Sentinel radar satellite tracks continued Napa slip after quake
The creeping movement of the ground across California's Napa Valley following its 24 August earthquake has been observed from space.
Europe's Sentinel-1a satellite has returned beautifully sharp images of this "afterslip" process.
The information will help assess future seismic hazards in the region.
Sentinel-1a was launched earlier this year to acquire frequent and systematic radar data on the world's major tectonic hotspots.
As a consequence, researchers have been getting a snapshot of Napa every time the satellite goes overhead, every 12 days.
"What's absolutely stunning is that we see the fault continuing to slowly creep at the surface - by up to 10 cm over a couple of months," explained Prof Tim Wright from the UK's Nerc Centre for the Observation and Modelling of Earthquakes, Volcanoes and Tectonics (COMET).
"Normally, we'd miss these kinds of processes because previous European Space Agency satellites only gave us images every 35 days, and other missions don't acquire data systematically over fault zones.
"This new capability tells us about the frictional properties of the fault.
"That's what we're interested in - what actually causes some parts of faults to fail in a stick-slip fashion when other parts will gently creep past each other.
"And it seems the Napa fault can actually do both. The southern end in particular exhibits this slow afterslip."
Prof Wright is presenting the Sentinel imagery here at the American Geophysical Union Fall Meeting in San Francisco.
Sentinel observes afterslip in Napa Valley
- (1) Sentinel-1a's first interferogram showing widespread ground movement in the aftermath of the August earthquake
- (2) A blow-up from the August image detailing the surface fault rupture (white line) that was mapped by scientists on foot
- (3) A sharp discontinuity is visible in this September interferogram that betrays afterslip on the fault of up to 2cm
August's magnitude 6.0 tremor was the biggest quake to hit the San Francisco Bay region in 25 years.
The shaking damaged many buildings across the famous wine-growing area of Northern California, but mercifully there were few injuries and only one reported death.
It was an event that occurred just as the European Union's new Sentinel reached its operational orbit.
The satellite was sent up with one of its objectives to practice what is termed Synthetic Aperture Radar Interferometry (InSAR).
This works by finding the difference in "before" and "after" radar images of the Earth's surface taken from orbit.
It permits even quite subtle ground movements to be detected, including in those areas above a fault where the terrain itself has not been ripped apart.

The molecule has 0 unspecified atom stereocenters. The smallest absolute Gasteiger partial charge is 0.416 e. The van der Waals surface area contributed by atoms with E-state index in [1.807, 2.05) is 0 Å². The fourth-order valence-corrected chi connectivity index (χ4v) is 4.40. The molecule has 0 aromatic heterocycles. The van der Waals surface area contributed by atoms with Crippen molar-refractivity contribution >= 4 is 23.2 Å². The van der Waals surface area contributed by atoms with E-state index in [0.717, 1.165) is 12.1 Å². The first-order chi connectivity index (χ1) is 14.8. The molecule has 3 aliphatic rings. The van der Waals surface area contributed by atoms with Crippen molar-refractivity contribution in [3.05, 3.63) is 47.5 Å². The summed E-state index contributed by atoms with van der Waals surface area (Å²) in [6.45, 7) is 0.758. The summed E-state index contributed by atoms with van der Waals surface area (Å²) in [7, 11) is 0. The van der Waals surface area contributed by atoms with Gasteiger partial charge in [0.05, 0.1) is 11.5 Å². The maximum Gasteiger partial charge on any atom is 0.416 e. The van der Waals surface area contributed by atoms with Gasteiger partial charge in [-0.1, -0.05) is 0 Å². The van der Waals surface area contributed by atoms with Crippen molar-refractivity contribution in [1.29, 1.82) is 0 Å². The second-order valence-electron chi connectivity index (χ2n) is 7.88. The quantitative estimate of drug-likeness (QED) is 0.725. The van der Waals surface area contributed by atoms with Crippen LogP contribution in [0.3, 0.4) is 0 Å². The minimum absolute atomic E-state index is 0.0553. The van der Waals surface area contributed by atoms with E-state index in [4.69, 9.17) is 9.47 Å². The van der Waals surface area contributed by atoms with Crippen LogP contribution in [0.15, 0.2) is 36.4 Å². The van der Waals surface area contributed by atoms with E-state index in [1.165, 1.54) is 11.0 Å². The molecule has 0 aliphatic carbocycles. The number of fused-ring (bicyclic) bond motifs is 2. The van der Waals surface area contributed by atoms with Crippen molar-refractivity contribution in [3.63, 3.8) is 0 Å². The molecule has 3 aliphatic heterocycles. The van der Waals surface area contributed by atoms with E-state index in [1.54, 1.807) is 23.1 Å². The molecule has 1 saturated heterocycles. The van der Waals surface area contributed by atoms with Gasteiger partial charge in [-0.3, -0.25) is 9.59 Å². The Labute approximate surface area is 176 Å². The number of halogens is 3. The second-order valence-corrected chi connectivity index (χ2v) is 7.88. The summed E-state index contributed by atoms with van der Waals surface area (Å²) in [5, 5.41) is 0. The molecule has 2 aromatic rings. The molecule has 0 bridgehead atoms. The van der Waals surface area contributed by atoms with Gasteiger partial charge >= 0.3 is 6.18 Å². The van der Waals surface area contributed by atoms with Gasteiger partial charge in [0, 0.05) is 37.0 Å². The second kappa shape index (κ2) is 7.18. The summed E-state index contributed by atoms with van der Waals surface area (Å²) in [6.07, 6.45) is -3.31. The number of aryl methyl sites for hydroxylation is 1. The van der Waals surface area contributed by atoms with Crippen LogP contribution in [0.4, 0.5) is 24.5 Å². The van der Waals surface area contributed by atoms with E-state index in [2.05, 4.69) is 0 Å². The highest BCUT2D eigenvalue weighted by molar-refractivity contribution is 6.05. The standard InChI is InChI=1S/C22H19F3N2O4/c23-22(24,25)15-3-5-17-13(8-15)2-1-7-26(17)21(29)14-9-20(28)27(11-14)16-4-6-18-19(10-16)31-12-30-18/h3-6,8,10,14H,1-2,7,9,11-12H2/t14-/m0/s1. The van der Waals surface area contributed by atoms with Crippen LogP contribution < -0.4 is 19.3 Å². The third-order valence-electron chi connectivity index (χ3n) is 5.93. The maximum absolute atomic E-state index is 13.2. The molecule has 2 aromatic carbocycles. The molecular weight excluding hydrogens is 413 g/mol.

The data is displayed in a special type of diagram called an interferogram.
Sentinel-1a got its baseline "before" picture of California on 7 August, and the "after" image just seven days on from the quake.
This revealed how the ground either side of the strike-slip fault had offset by tens of centimetres.
But the big advance here is that Sentinel then continued to image Napa every time it came into view.
Its unprecedented repeat pattern of 12 days has allowed scientists to trace how the strain still left in the fault zone after 24 August is gradually dissipating.
"With Sentinel, we are now in a new era for InSAR," said Prof Wright, who is based at Leeds University in the UK.
"Whereas in the past we've been able to do a few detailed studies in a few places, now we can look at all the major faults on the entire planet in this way.
"We can now look at every earthquake and try to pick out processes we've never had the chance to see before."
And the same will be true for volcanoes, landslides, and subsidence - basically, any phenomenon that involves deformation of the Earth's surface.
What is more, this capacity will be boosted in 2016 when the EU launches a sister spacecraft to Sentinel-1a.
Then, the repeat time to view the same location will be cut to just six days, meaning scientists can undertake even more rapid analyses of events.
The US Geological Survey used the AGU meeting to release a set of forecasts for the afterslip that different areas of the Napa Valley could expect in the next three years.
Consistent with the Sentinel observations, the USGS report suggests communities at the southern end of the fault rupture are likely to see the most movement in this period, up to 15cm.
"Some of the homes in this area may want to fit a stiffer foundation slab that will decouple the structure from the ground and allow for slip around the structure without moving the structure itself. This will help protect the building from being sheared through," said geotechnical engineer Julien Cohen-Waeber from the University of California, at Berkeley.
Interpreting the Sentinel interferogram below, which was produced immediately after the August quake
- The surface fault rupture, mapped in the field by scientists from the University of California, Davis, is shown by the white line
- Contours of motion are denoted by coloured "fringes" that go from blue through yellow, to red, and then back to blue
- Each contour interval shows a ground motion of 2.8cm with respect to the Sentinel-1a spacecraft in orbit above the planet
- To get the total motion, you count the fringes and then multiply by 2.8 (2.8cm is half the wavelength of the radar satellite)
- The bottom right lobe, southeast of Napa, has about three fringes, and thus a total of 10cm of motion towards the overflying Sentinel
- The fringes north of Napa also show 10cm of motion, but this time away from the satellite, as the colours cycle in the other direction
The interferograms on this page are copyrighted: Copernicus data (2014)/ESA/PPO.labs-Norut-COMET-SEOM Insarap study
Jonathan.Amos-INTERNET@bbc.co.uk and follow me on Twitter: @BBCAmos